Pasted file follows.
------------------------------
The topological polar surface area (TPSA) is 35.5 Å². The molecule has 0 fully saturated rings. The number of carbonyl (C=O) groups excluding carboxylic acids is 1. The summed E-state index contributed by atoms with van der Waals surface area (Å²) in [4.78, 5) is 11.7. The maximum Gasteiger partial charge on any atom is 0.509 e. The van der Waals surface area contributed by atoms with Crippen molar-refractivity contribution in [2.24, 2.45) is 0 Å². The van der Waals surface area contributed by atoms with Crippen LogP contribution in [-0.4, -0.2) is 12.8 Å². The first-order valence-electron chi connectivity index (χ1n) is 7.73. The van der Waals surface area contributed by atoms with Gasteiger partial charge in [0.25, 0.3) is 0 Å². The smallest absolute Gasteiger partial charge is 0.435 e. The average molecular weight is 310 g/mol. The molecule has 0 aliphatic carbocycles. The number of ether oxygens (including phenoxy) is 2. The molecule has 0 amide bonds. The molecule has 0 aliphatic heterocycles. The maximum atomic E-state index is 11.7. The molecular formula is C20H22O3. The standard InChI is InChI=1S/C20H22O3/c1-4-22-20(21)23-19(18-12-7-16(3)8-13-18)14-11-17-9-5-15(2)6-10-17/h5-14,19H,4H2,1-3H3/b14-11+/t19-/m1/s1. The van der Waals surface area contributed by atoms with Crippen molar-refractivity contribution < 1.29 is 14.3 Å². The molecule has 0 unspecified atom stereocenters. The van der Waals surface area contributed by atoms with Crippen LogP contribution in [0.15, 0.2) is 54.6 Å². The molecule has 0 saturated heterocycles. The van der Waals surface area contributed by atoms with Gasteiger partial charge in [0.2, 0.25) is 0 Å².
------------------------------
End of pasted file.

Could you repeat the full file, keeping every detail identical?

The topological polar surface area (TPSA) is 35.5 Å². The molecule has 0 fully saturated rings. The number of carbonyl (C=O) groups excluding carboxylic acids is 1. The summed E-state index contributed by atoms with van der Waals surface area (Å²) in [4.78, 5) is 11.7. The maximum Gasteiger partial charge on any atom is 0.509 e. The van der Waals surface area contributed by atoms with Crippen molar-refractivity contribution in [2.24, 2.45) is 0 Å². The van der Waals surface area contributed by atoms with Crippen LogP contribution in [-0.4, -0.2) is 12.8 Å². The first-order valence-electron chi connectivity index (χ1n) is 7.73. The van der Waals surface area contributed by atoms with Gasteiger partial charge in [0.25, 0.3) is 0 Å². The smallest absolute Gasteiger partial charge is 0.435 e. The average molecular weight is 310 g/mol. The molecule has 0 aliphatic carbocycles. The number of ether oxygens (including phenoxy) is 2. The molecule has 0 amide bonds. The molecule has 0 aliphatic heterocycles. The maximum atomic E-state index is 11.7. The molecular formula is C20H22O3. The standard InChI is InChI=1S/C20H22O3/c1-4-22-20(21)23-19(18-12-7-16(3)8-13-18)14-11-17-9-5-15(2)6-10-17/h5-14,19H,4H2,1-3H3/b14-11+/t19-/m1/s1. The van der Waals surface area contributed by atoms with Crippen molar-refractivity contribution < 1.29 is 14.3 Å². The molecule has 0 unspecified atom stereocenters. The van der Waals surface area contributed by atoms with Crippen LogP contribution in [0.15, 0.2) is 54.6 Å². The molecule has 0 saturated heterocycles. The van der Waals surface area contributed by atoms with Gasteiger partial charge in [0.2, 0.25) is 0 Å².